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Woman who created a shelter to help animals hits out at vile online trolls

A woman who has donated her land to create a shelter for animals injured by Australian bushfires has come under attack by wildlife warriors. 

Samantha Baring has been forced to pull her charity Noahs Ark Newstead off Facebook amid a tidal wave of abuse from operators of rival animal shelters. 

The former logistics expert, who worked for 10 years with indigenous Australians, told Daily Mail Australia she had been shocked by the amount of vile abuse aimed at her over her efforts to help injured animals. 

Samantha Baring has been forced to pull her charity Noahs Ark Newstead off Facebook amid a tidal wave of abuse from operators of rival animal shelters

Images of hurt koalas posted on the Noahs Ark Newstead Facebook page before it was shut down. The images caused mountains of abuse amid claims they were being used to manipulate the public

Images of hurt koalas posted on the Noahs Ark Newstead Facebook page before it was shut down. The images caused mountains of abuse amid claims they were being used to manipulate the public

Charity director Samantha Baring posted a message on Facebook to her haters before closing the page down

Charity director Samantha Baring posted a message on Facebook to her haters before closing the page down 

Much of the abuse has centered on Ms Baring’s open admissions that she has no experience whatsoever in caring for native wildlife.

‘I’ve never claimed to know how to look after wildlife. I’ve never claimed to have any certificates or degree or anything else,’ she told Daily Mail Australia. 

‘I’m just a person with 10 acres who is giving those 10 acres up for a good thing.’

The property, situated just northwest of Melbourne, has been set-up with six paddocks and 15 pens for dogs and other small animals.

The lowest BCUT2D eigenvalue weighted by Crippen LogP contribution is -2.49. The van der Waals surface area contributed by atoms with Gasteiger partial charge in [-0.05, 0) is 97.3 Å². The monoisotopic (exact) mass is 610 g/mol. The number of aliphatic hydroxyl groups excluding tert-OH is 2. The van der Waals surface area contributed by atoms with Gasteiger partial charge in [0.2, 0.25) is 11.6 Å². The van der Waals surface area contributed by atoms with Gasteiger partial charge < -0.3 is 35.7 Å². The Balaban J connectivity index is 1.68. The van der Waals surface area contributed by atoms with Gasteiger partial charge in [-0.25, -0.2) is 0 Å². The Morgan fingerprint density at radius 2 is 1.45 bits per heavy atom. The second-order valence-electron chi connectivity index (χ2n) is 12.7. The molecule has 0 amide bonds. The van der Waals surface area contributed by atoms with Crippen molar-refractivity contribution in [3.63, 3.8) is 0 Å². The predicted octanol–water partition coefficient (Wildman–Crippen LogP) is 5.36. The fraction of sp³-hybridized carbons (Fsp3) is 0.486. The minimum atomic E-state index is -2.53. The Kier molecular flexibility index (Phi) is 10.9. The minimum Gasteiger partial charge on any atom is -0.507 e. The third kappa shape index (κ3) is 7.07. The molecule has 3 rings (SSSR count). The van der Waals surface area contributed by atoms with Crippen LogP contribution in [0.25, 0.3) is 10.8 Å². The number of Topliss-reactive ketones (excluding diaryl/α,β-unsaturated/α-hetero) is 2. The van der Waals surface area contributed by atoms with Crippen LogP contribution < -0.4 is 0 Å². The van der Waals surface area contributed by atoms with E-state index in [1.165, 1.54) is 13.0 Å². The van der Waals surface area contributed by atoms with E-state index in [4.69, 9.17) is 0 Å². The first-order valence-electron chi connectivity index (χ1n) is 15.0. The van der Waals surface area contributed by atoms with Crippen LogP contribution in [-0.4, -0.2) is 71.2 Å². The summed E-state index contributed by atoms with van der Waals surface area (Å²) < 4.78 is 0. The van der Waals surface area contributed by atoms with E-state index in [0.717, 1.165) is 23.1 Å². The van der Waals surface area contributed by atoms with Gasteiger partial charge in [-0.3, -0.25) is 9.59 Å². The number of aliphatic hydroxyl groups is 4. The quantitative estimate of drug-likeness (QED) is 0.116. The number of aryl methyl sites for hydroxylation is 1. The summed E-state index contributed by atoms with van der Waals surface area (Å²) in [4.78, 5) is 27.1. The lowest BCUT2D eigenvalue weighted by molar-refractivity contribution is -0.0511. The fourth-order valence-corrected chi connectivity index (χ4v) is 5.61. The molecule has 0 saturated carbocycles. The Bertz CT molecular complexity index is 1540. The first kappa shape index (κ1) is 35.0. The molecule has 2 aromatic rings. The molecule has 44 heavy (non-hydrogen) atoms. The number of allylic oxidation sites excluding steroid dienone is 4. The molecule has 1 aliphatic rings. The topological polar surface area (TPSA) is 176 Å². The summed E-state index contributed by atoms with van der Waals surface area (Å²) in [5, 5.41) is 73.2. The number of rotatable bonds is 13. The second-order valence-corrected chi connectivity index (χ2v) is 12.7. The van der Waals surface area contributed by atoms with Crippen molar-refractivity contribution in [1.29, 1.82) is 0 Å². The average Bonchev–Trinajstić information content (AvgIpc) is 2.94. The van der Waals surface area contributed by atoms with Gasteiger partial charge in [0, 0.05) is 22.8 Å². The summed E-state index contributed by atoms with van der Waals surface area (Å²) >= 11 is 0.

Much of the abuse aimed at Ms Baring has centred on the charity’s use of images of injured koalas, with pink bandages wrapped around their paws. 

The charity’s haters have also slammed the location of the property, which is about a five-hour drive from Victoria’s Gippsland fires.  

Others have criticised Ms Baring after she directed haters to a lawyer, who had helped the charity free-of-charge.  

‘There’s going to be no kangaroos or koalas coming out of Gippsland – none,’ Ms Baring said.

‘But we want to be compliant when we do have a fire nearby that we can take wildlife. It’s all about being compliant and working with these government bodies.’

Ms Baring said the images used by the charity were all taken from animals impacted by Australian bushfires. 

‘It’s not a con. It’s a registered charity. I can’t do anything more than register it … the images I’ve used are images from the bushfires. That’s all I can say. I don’t need to mislead anyone. ‘

Ms Baring said the charity had employed two fully qualified wildlife carers, who would have the job of caring for native animals when the property begins taking them in. 

‘Not just these bushfires but we’ve got to plan for the next 10 years,’ Ms Baring said. ‘We’re working with the Department of Environment, Land, Water and Planning.’

Samantha Baring has hit back at online trolls who forced her to close down a Facebook page dedicated to her charity

Samantha Baring has hit back at online trolls who forced her to close down a Facebook page dedicated to her charity